EU Won’t Stand for Patent Abuse by Companies
The European Union has put its foot down about abuse of power in the market. EU antitrust chief Joaquin Almunia warned on Friday that he is not afraid to fine companies who breach EU rules by using their patents to squelch competition, said Reuters.
Almunia made the statement during a speech in Paris as EU competition regulators investigate a legal dust up between Apple (NASDAQ:AAPL) and Samsung Electronics over intellectual property rights in 10 countries, Reuters said.
The authority, which regulates competition for the 27-member bloc, is also examining U.S. conglomerate Honeywell International Inc (NYSE:HON) and chemical company DuPont (NYSE:DD) to decide whether their patent agreements of on a new global refrigerant for car air conditioners is detrimental to competition.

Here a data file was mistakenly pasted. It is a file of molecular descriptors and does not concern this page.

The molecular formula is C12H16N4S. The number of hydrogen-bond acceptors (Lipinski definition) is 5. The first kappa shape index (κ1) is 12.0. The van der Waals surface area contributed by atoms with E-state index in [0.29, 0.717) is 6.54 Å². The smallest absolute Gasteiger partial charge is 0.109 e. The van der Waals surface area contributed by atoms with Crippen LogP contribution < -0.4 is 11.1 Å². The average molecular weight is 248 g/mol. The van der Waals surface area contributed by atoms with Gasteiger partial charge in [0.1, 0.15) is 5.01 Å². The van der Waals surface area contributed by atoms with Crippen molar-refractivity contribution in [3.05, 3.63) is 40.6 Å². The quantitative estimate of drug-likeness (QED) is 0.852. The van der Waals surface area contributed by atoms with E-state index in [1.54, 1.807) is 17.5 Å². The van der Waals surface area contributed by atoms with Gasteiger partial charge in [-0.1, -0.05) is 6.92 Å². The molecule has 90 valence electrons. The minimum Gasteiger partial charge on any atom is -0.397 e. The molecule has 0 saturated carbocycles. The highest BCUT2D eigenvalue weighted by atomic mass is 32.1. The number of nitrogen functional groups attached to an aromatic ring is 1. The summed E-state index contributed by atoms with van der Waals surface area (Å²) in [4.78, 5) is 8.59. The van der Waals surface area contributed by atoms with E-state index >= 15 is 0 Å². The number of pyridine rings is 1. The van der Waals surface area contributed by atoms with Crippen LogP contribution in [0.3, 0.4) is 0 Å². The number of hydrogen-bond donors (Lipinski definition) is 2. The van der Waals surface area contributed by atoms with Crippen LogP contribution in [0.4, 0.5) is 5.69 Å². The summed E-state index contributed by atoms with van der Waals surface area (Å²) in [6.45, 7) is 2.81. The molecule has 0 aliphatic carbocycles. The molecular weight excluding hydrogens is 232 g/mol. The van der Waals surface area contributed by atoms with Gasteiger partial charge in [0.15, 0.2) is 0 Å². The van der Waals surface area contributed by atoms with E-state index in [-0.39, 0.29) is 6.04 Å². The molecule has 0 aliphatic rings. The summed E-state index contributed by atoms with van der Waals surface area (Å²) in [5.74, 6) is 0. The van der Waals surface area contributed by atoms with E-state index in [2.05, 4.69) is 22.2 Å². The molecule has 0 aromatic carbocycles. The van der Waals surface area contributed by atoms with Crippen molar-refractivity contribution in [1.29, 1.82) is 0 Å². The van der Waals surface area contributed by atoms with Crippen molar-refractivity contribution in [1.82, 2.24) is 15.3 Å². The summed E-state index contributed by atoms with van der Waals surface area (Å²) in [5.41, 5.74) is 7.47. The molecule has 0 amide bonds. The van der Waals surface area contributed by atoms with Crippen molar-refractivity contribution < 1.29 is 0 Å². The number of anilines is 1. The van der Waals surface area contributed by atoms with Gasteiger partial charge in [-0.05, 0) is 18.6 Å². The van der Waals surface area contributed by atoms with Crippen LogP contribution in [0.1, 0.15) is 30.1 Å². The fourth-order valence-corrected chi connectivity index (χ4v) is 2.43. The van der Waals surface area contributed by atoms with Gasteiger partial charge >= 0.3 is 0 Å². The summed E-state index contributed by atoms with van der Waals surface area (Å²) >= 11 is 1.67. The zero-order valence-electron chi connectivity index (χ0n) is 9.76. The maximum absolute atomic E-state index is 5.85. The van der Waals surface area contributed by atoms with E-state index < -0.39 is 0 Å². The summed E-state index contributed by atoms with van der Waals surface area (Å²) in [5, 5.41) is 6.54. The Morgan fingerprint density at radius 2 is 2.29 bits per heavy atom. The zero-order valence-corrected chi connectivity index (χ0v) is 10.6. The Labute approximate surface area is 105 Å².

Almunia told the Concurrences Journal conference that companies that own “such standard essential patents” have been given a substantial amount of power in the market that they must not be allowed to abuse.
“I am determined to use antitrust enforcement to prevent the misuse of patent rights to the detriment of a vigorous and accessible market,” said Almunia. “I have initiated investigations on this issue in several sectors and we will see the results in due time.” Companies can be fined as much as 10 percent of their global turnover for breaking EU rules.